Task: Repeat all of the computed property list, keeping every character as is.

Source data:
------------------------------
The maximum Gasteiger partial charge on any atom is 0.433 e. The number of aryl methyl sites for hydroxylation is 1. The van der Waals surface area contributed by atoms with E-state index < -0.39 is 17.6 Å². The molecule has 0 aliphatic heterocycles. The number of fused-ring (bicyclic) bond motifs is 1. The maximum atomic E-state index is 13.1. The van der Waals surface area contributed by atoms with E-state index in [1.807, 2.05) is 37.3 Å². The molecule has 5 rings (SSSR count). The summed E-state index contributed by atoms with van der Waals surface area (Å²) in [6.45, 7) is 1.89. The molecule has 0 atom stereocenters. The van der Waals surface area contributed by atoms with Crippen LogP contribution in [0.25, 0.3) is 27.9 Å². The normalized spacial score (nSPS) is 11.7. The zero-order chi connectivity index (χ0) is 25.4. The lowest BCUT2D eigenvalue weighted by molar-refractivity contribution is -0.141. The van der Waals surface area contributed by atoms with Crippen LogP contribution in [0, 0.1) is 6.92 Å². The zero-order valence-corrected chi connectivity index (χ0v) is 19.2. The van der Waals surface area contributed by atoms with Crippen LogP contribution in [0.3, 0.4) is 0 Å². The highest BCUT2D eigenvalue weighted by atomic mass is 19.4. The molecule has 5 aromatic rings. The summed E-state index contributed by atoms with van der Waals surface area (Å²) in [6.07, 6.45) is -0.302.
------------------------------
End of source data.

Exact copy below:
The maximum Gasteiger partial charge on any atom is 0.433 e. The number of aryl methyl sites for hydroxylation is 1. The van der Waals surface area contributed by atoms with E-state index < -0.39 is 17.6 Å². The molecule has 0 aliphatic heterocycles. The number of fused-ring (bicyclic) bond motifs is 1. The maximum atomic E-state index is 13.1. The van der Waals surface area contributed by atoms with E-state index in [1.807, 2.05) is 37.3 Å². The molecule has 5 rings (SSSR count). The summed E-state index contributed by atoms with van der Waals surface area (Å²) in [6.45, 7) is 1.89. The molecule has 0 atom stereocenters. The van der Waals surface area contributed by atoms with Crippen LogP contribution in [0.25, 0.3) is 27.9 Å². The normalized spacial score (nSPS) is 11.7. The zero-order chi connectivity index (χ0) is 25.4. The lowest BCUT2D eigenvalue weighted by molar-refractivity contribution is -0.141. The van der Waals surface area contributed by atoms with Crippen LogP contribution in [0, 0.1) is 6.92 Å². The zero-order valence-corrected chi connectivity index (χ0v) is 19.2. The van der Waals surface area contributed by atoms with Crippen LogP contribution in [0.3, 0.4) is 0 Å². The highest BCUT2D eigenvalue weighted by atomic mass is 19.4. The molecule has 5 aromatic rings. The summed E-state index contributed by atoms with van der Waals surface area (Å²) in [6.07, 6.45) is -0.302.